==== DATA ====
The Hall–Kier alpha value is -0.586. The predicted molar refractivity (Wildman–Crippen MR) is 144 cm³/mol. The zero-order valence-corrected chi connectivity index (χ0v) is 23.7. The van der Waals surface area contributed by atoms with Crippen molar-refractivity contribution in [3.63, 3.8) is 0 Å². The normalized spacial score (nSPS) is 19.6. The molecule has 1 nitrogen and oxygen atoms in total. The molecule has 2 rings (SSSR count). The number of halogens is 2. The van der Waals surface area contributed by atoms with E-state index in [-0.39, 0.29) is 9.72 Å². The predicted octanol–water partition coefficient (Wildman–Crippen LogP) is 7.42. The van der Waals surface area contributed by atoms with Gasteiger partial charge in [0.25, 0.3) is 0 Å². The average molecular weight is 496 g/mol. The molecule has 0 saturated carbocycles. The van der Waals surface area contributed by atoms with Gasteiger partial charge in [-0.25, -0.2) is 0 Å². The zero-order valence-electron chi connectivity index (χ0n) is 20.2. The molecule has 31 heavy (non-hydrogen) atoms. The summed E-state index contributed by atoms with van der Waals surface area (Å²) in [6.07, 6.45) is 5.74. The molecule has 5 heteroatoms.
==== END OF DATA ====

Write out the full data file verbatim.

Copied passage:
The Hall–Kier alpha value is -0.586. The predicted molar refractivity (Wildman–Crippen MR) is 144 cm³/mol. The zero-order valence-corrected chi connectivity index (χ0v) is 23.7. The van der Waals surface area contributed by atoms with Crippen molar-refractivity contribution in [3.63, 3.8) is 0 Å². The normalized spacial score (nSPS) is 19.6. The molecule has 1 nitrogen and oxygen atoms in total. The molecule has 2 rings (SSSR count). The number of halogens is 2. The van der Waals surface area contributed by atoms with E-state index in [-0.39, 0.29) is 9.72 Å². The predicted octanol–water partition coefficient (Wildman–Crippen LogP) is 7.42. The van der Waals surface area contributed by atoms with Gasteiger partial charge in [0.25, 0.3) is 0 Å². The average molecular weight is 496 g/mol. The molecule has 0 saturated carbocycles. The van der Waals surface area contributed by atoms with Gasteiger partial charge in [-0.25, -0.2) is 0 Å². The zero-order valence-electron chi connectivity index (χ0n) is 20.2. The molecule has 31 heavy (non-hydrogen) atoms. The summed E-state index contributed by atoms with van der Waals surface area (Å²) in [6.07, 6.45) is 5.74. The molecule has 5 heteroatoms.